Top pick: the best G-Sync display
The best option if you have a Nvidia graphics card. The PG279QZ's 27-inch, 1440p, 144 Hz screen is great for gaming, and it has a nice, adjustable stand.
The Asus ROG Swift PG279QZ is a 27-inch IPS monitor with a maximum refresh rate of 144 Hz (which you can overclock to 165 Hz, but we don't recommend it) and support for G-Sync, the adaptive sync technology that works with Nvidia graphics cards.
Its 2560×1440 screen is perfect for gaming: it's big and high-resolution but doesn't require a top-of-the-line graphics card to run at high-quality settings and refresh rates.
You can pivot, swivel, tilt, and adjust the height of the monitor on its stand.
The PG279QZ has an HDMI 1.4 port, a DisplayPort 1.2 port, and two USB 3.0 Type-A ports.
Its colour accuracy isn't as good as some non-gaming monitors, but it's good enough if you're not using it for print or photography work.
Photo: Rozette Rago
The Asus ROG Swift PG279QZ is the best G-Sync gaming monitor.
The 144 Hz 27-inch, 2560×1440 IPS display is responsive in fast-paced games and feels great to use. (The refresh rate is overclockable to 165 Hz, a feature Asus promotes heavily, although testers found that makes the monitor worse by adding ghosting.)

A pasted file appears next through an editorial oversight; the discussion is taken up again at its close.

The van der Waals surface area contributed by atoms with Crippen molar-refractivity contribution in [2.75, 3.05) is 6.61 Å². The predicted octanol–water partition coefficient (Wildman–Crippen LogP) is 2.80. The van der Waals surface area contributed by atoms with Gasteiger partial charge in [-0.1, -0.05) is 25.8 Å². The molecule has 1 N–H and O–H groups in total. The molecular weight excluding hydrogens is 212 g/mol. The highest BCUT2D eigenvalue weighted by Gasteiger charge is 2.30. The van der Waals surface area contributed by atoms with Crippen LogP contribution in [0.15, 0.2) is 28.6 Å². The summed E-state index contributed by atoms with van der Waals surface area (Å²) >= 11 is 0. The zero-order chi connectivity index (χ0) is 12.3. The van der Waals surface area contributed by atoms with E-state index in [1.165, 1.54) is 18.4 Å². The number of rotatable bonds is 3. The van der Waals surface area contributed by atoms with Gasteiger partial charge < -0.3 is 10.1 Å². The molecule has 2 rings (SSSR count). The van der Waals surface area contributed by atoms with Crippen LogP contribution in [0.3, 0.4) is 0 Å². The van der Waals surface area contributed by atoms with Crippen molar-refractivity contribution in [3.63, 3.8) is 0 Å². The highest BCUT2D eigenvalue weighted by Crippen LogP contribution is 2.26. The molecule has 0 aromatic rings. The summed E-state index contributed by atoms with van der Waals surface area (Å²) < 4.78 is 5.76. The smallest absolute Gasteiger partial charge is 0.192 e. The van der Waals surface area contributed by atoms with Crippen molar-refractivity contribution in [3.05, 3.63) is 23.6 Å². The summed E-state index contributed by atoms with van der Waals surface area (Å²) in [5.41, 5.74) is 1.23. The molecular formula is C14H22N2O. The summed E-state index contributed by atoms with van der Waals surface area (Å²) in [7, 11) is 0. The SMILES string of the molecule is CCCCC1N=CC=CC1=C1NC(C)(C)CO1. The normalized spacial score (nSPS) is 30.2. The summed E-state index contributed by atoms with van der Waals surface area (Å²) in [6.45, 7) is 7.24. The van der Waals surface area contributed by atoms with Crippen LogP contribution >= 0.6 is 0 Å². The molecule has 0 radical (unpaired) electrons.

While G-Sync monitors are more expensive than their FreeSync counterparts, all the G-Sync features work seamlessly on the PG279QZ with no tweaking, a feature that's worth the extra $100 or so for anyone with an Nvidia card.
The PG279QZ has a widely adjustable stand and all the ports you'll need, and while its colour accuracy isn't good enough for professional photo or video work, it's good enough for playing games.
Its three-year warranty is plenty to cover any issues you might run into with the monitor, and Asus covers dead pixels for the first year.
G-Sync worked well in a wide variety of games across a full spectrum of frame rates and is enabled the second you connect the monitor to a Nvidia graphics card with a DisplayPort cable.
In Overwatch, testers never saw screen tearing when going up to and over 144 FPS. With Shadow of the Tomb Raider, which fluctuated between less than 30 FPS and 50 FPS, G-Sync matched the frame rate down to 20 FPS and screen tearing was unnoticeable.
To the testers' eyes, this felt smoother than the Samsung CHG70 at low FPS, which uses FreeSync's low framerate compensation (LFC) when a game runs at a framerate below the monitor's range. LFC doubles the frame rate by displaying each frame twice, then sets the refresh rate at that number. For example, if a game is running at 40 FPS, Freesync doubles each frame it sends to the monitor and sets the refresh rate to 80 Hz. In most cases, this produces the same effect as G-Sync, but side-by-side, the G-Sync solution looks smoother.
The base of the PG279QZ lights up in traditional gamer red, but you can disable that in the monitor's settings. Photo: Rozette Rago
Fast-paced games like Overwatch and Apex Legends look fluid on the PG279QZ, and although a gaming monitor can't actually improve your skills, it certainly makes for a pleasant gaming experience.